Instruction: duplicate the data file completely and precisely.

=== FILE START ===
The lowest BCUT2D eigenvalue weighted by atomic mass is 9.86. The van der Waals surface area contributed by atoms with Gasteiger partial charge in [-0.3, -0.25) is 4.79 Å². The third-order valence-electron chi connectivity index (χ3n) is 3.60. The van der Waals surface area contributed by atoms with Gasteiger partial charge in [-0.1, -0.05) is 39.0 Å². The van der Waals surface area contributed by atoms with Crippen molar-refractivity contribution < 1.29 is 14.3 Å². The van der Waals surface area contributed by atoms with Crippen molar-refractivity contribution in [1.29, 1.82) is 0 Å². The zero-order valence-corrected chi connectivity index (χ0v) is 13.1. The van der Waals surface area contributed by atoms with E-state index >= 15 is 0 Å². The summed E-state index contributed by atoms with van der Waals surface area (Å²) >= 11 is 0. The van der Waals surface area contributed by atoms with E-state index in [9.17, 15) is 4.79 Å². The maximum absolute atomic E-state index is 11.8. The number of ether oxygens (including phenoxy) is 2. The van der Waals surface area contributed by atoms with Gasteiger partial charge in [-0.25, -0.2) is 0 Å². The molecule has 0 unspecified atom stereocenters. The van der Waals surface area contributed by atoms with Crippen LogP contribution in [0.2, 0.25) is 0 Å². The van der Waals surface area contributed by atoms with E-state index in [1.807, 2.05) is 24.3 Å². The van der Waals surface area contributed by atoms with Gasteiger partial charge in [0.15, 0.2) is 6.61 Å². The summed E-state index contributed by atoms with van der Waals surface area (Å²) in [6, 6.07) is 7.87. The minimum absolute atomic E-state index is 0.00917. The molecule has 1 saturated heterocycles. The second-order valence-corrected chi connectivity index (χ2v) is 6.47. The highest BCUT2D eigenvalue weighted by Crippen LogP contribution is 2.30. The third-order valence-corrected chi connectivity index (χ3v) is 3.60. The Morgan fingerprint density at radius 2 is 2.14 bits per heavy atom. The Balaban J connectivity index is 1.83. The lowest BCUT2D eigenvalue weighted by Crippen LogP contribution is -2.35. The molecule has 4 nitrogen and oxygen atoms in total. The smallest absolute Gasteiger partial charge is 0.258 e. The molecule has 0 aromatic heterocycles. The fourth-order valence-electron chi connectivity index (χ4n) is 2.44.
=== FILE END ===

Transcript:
The lowest BCUT2D eigenvalue weighted by atomic mass is 9.86. The van der Waals surface area contributed by atoms with Gasteiger partial charge in [-0.3, -0.25) is 4.79 Å². The third-order valence-electron chi connectivity index (χ3n) is 3.60. The van der Waals surface area contributed by atoms with Gasteiger partial charge in [-0.1, -0.05) is 39.0 Å². The van der Waals surface area contributed by atoms with Crippen molar-refractivity contribution < 1.29 is 14.3 Å². The van der Waals surface area contributed by atoms with Crippen molar-refractivity contribution in [1.29, 1.82) is 0 Å². The zero-order valence-corrected chi connectivity index (χ0v) is 13.1. The van der Waals surface area contributed by atoms with E-state index >= 15 is 0 Å². The summed E-state index contributed by atoms with van der Waals surface area (Å²) >= 11 is 0. The van der Waals surface area contributed by atoms with E-state index in [9.17, 15) is 4.79 Å². The maximum absolute atomic E-state index is 11.8. The number of ether oxygens (including phenoxy) is 2. The van der Waals surface area contributed by atoms with Gasteiger partial charge in [-0.25, -0.2) is 0 Å². The molecule has 0 unspecified atom stereocenters. The van der Waals surface area contributed by atoms with Crippen LogP contribution in [0.2, 0.25) is 0 Å². The van der Waals surface area contributed by atoms with E-state index in [1.807, 2.05) is 24.3 Å². The van der Waals surface area contributed by atoms with Gasteiger partial charge in [0.15, 0.2) is 6.61 Å². The summed E-state index contributed by atoms with van der Waals surface area (Å²) in [6, 6.07) is 7.87. The minimum absolute atomic E-state index is 0.00917. The molecule has 1 saturated heterocycles. The second-order valence-corrected chi connectivity index (χ2v) is 6.47. The highest BCUT2D eigenvalue weighted by Crippen LogP contribution is 2.30. The third-order valence-corrected chi connectivity index (χ3v) is 3.60. The Morgan fingerprint density at radius 2 is 2.14 bits per heavy atom. The Balaban J connectivity index is 1.83. The lowest BCUT2D eigenvalue weighted by Crippen LogP contribution is -2.35. The molecule has 4 nitrogen and oxygen atoms in total. The smallest absolute Gasteiger partial charge is 0.258 e. The molecule has 0 aromatic heterocycles. The fourth-order valence-electron chi connectivity index (χ4n) is 2.44.